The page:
It isn’t often that the Giants are rooting for the Cowboys, but it happened on Thursday. Big Blue could have benefited from a Dallas win over New Orleans, clearing a little room at the top of the conference for wild card teams to get into the playoffs.
Instead, Roy Williams fumbled that away for both the Cowboys and the Giants.
Tom Coughlin still managed to use it as a positive for his own fumble-prone team.
“That was the first play we showed them this morning,” Coughlin said of the Williams fumble. “On the tape I also showed them a play from the Cleveland-Jacksonville game in which a Jacksonville receiver stripped the ball from a defensive back who had just intercepted the ball. This is a league-wide concept right now. What does it take to get to that? It takes nothing more than the big screen. Everybody sees every play. Defensive players are not even going for the tackle. They're going for the ball, and they are reinforced because they are getting the ball.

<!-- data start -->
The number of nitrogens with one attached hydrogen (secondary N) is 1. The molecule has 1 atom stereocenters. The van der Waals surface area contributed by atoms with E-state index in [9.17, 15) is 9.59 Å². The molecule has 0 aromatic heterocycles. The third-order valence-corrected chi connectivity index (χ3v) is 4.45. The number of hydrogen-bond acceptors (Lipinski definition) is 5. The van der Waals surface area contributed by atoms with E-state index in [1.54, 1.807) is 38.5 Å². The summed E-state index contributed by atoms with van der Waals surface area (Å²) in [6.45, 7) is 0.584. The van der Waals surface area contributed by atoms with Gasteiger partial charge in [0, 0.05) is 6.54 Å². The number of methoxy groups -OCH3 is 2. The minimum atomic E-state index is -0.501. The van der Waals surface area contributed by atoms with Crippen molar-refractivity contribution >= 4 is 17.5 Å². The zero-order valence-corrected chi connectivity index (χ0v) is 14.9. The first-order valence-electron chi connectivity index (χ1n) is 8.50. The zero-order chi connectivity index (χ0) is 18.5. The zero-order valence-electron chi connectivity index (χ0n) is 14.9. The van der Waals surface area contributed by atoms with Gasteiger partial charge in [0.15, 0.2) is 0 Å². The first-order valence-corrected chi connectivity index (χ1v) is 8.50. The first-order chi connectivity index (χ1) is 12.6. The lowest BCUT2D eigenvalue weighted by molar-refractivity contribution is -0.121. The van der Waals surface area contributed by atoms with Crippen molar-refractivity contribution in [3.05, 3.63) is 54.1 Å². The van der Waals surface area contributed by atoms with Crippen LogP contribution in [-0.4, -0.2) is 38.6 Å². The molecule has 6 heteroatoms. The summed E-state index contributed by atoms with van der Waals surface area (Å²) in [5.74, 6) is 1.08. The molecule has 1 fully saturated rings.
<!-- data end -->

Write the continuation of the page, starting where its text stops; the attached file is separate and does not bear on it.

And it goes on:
“You have to have a sense,” Coughlin said. “It's a sixth sense, if you will. Anyone, it could be a defensive back with an interception, could be a kickoff returner or a punt returner, could be a wide receiver, could be a running back, anybody who has the responsibility. And it is a big responsibility. It's winning and losing as exemplified by last night. You have to have a sense about where the defenders are, and when you have that sense, nothing else matters except the security of the ball. Whether your stride becomes a half stride rather than a full stride, it doesn't matter. What matters is when the whistle blows and the play is over that you have the ball. And you probably will find out that when you shorten your stride a little bit and you secure the ball with two hands, you're widening your base, you have people trying to rip the ball out rather than tackle you, you're going to continue to go. You're going to continue to move forward. And it's even to the point where - and this is not an easy thing because it's not instinctive to do it this way - but when you fall, you can't take away from both hands. They’ve got to stay there. So you're going to take some awkward looking spills, but you know what, it's the ball at the end of the play that makes the difference. The ball.”